The Passau performance took place as part of European Weeks, in another American connection. This was the first festival founded in postwar Germany, in 1952, when the U.S. 7th Army Symphony Orchestra served in the pit for Le nozze di Figaro starring Willi Domgraf-Fassbaender and “We Demand the United States of Europe” served as marketing slogan. The 65th European Weeks was as busy as any before.

Home to Europe’s largest cathedral organ, Dom St Stephan splendidly models the Italian Baroque. Along with Lurago and Tencalla, designer Giovanni Battista Carlone produced its dramas of contrast: stucco against frescos, daylight against shadows, plain verticals against the ovalled, vaulted ceiling. Outside, meanwhile, three rivers calmly meet: the charcoal-colored Ilz from the Bavarian Forest, the milky-aqua Inn from St Moritz via Innsbruck, and, in between, the coffee-colored Danube from the Black Forest. (Munich’s Isar and Salzburg’s Salzach are upstream tributaries.) The main stem takes the Danube name although the Inn has been the trunk flow, and the coffee color prevails as it enters Austria two kilometers down.

Photo © Diözese Passau

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Carydis Woos Bamberg

Sunday, January 4th, 2015

Constantinos Carydis

Published: January 4, 2015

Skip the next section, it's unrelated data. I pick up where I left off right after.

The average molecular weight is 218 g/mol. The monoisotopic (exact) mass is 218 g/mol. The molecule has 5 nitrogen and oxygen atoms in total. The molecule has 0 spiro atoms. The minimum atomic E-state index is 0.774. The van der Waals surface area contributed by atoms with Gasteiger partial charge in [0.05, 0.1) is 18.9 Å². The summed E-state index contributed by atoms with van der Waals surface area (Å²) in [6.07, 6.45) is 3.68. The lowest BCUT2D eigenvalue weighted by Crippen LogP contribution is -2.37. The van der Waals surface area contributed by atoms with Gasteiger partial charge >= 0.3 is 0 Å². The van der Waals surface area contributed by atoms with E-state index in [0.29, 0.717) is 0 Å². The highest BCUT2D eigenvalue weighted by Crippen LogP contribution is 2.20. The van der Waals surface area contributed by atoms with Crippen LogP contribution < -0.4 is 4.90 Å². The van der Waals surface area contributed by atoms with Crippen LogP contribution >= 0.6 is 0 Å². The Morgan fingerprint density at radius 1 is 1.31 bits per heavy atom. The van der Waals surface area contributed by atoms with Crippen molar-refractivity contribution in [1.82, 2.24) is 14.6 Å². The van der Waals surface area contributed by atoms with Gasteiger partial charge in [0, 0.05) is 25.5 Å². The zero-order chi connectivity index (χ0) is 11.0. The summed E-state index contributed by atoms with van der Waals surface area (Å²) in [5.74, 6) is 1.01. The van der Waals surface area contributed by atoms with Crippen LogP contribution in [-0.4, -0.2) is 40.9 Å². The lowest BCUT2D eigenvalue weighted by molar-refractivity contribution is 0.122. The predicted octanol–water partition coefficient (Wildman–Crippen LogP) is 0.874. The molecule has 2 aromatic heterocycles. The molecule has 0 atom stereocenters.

BAMBERG — When the Bamberger Symphoniker replaces its Chefdirigent next year, it could do worse than hiring Constantinos Carydis. The intense but discreet Athenian secured creative and technically superb playing in a Nordic and Impressionist program Nov. 29 here at the Joseph-Keilberth-Saal, confirming skills he has shown in Munich.

Choosing won’t be easy, and there is a preliminary question for this conservative north Bavarian town. Artistry or stability? Bamberg has enjoyed plenty of the latter in incumbent Jonathan Nott, who began in 2000. But unique interpretive approaches are another matter. The Lamborghini-driving British conductor has not forged a strong international profile for the orchestra — Edinburgh performances in 2011, for instance, lacked insight and vigor — and the claim of an “audible leap in quality” under his leadership versus the standards of predecessors Keilberth, Eugen Jochum and Horst Stein is hard to accept.